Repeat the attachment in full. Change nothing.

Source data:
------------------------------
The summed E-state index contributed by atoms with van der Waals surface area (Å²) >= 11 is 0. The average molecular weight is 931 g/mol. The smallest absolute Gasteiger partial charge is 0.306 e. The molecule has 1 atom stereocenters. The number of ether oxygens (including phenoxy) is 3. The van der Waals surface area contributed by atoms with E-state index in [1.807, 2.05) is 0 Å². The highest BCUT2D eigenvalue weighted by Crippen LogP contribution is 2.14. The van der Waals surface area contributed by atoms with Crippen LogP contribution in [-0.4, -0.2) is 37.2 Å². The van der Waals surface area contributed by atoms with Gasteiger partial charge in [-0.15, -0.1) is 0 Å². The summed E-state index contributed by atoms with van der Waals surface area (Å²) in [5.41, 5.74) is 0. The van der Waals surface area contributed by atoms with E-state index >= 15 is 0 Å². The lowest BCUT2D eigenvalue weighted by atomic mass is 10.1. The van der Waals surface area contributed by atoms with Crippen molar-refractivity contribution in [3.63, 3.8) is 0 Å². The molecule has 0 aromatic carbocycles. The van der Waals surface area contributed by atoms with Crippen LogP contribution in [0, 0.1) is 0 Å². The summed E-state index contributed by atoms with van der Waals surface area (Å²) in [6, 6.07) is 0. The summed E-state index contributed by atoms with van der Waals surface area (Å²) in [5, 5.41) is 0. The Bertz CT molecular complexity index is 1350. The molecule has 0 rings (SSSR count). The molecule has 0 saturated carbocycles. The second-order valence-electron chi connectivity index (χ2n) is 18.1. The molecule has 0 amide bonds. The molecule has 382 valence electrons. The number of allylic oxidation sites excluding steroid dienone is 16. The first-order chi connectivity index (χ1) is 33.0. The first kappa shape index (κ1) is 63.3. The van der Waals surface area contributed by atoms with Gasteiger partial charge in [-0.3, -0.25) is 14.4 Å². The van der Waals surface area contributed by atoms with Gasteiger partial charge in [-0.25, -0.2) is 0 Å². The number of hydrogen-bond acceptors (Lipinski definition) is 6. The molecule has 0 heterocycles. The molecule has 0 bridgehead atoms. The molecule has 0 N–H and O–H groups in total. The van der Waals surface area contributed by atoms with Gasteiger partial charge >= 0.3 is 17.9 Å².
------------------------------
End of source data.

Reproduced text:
The summed E-state index contributed by atoms with van der Waals surface area (Å²) >= 11 is 0. The average molecular weight is 931 g/mol. The smallest absolute Gasteiger partial charge is 0.306 e. The molecule has 1 atom stereocenters. The number of ether oxygens (including phenoxy) is 3. The van der Waals surface area contributed by atoms with E-state index in [1.807, 2.05) is 0 Å². The highest BCUT2D eigenvalue weighted by Crippen LogP contribution is 2.14. The van der Waals surface area contributed by atoms with Crippen LogP contribution in [-0.4, -0.2) is 37.2 Å². The van der Waals surface area contributed by atoms with Gasteiger partial charge in [-0.15, -0.1) is 0 Å². The summed E-state index contributed by atoms with van der Waals surface area (Å²) in [5.41, 5.74) is 0. The van der Waals surface area contributed by atoms with E-state index >= 15 is 0 Å². The lowest BCUT2D eigenvalue weighted by atomic mass is 10.1. The van der Waals surface area contributed by atoms with Crippen molar-refractivity contribution in [3.63, 3.8) is 0 Å². The molecule has 0 aromatic carbocycles. The van der Waals surface area contributed by atoms with Crippen LogP contribution in [0, 0.1) is 0 Å². The summed E-state index contributed by atoms with van der Waals surface area (Å²) in [6, 6.07) is 0. The summed E-state index contributed by atoms with van der Waals surface area (Å²) in [5, 5.41) is 0. The Bertz CT molecular complexity index is 1350. The molecule has 0 rings (SSSR count). The molecule has 0 saturated carbocycles. The second-order valence-electron chi connectivity index (χ2n) is 18.1. The molecule has 0 amide bonds. The molecule has 382 valence electrons. The number of allylic oxidation sites excluding steroid dienone is 16. The first-order chi connectivity index (χ1) is 33.0. The first kappa shape index (κ1) is 63.3. The van der Waals surface area contributed by atoms with Gasteiger partial charge in [-0.3, -0.25) is 14.4 Å². The van der Waals surface area contributed by atoms with Gasteiger partial charge in [-0.25, -0.2) is 0 Å². The number of hydrogen-bond acceptors (Lipinski definition) is 6. The molecule has 0 heterocycles. The molecule has 0 bridgehead atoms. The molecule has 0 N–H and O–H groups in total. The van der Waals surface area contributed by atoms with Gasteiger partial charge >= 0.3 is 17.9 Å².